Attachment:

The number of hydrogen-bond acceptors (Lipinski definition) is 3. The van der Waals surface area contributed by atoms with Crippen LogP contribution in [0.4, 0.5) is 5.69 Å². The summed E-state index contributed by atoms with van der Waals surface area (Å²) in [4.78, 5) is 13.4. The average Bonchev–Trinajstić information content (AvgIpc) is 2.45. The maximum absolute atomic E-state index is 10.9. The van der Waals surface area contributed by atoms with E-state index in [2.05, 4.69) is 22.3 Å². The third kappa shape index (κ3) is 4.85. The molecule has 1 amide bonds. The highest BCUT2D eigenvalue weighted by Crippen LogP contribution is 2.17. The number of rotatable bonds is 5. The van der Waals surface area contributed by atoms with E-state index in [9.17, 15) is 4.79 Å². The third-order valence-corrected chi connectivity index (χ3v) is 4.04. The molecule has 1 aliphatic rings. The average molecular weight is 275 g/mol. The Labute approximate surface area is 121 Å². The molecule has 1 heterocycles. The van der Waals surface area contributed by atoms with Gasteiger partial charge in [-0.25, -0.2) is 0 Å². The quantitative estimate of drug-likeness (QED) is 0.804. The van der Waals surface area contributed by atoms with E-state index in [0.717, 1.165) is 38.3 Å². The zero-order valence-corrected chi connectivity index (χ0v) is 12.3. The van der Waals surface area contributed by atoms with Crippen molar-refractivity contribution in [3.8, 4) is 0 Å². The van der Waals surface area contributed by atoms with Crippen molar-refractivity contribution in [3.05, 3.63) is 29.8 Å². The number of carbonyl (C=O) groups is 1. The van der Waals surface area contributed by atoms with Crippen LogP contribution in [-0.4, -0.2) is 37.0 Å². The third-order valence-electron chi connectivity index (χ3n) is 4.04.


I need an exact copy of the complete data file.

The number of hydrogen-bond acceptors (Lipinski definition) is 3. The van der Waals surface area contributed by atoms with Crippen LogP contribution in [0.4, 0.5) is 5.69 Å². The summed E-state index contributed by atoms with van der Waals surface area (Å²) in [4.78, 5) is 13.4. The average Bonchev–Trinajstić information content (AvgIpc) is 2.45. The maximum absolute atomic E-state index is 10.9. The van der Waals surface area contributed by atoms with E-state index in [2.05, 4.69) is 22.3 Å². The third kappa shape index (κ3) is 4.85. The molecule has 1 amide bonds. The highest BCUT2D eigenvalue weighted by Crippen LogP contribution is 2.17. The number of rotatable bonds is 5. The van der Waals surface area contributed by atoms with E-state index in [9.17, 15) is 4.79 Å². The third-order valence-corrected chi connectivity index (χ3v) is 4.04. The molecule has 1 aliphatic rings. The average molecular weight is 275 g/mol. The Labute approximate surface area is 121 Å². The molecule has 1 heterocycles. The van der Waals surface area contributed by atoms with Gasteiger partial charge in [-0.25, -0.2) is 0 Å². The quantitative estimate of drug-likeness (QED) is 0.804. The van der Waals surface area contributed by atoms with E-state index in [0.717, 1.165) is 38.3 Å². The zero-order valence-corrected chi connectivity index (χ0v) is 12.3. The van der Waals surface area contributed by atoms with Crippen molar-refractivity contribution in [3.8, 4) is 0 Å². The van der Waals surface area contributed by atoms with Crippen molar-refractivity contribution in [3.05, 3.63) is 29.8 Å². The number of carbonyl (C=O) groups is 1. The van der Waals surface area contributed by atoms with Crippen LogP contribution in [-0.4, -0.2) is 37.0 Å². The third-order valence-electron chi connectivity index (χ3n) is 4.04.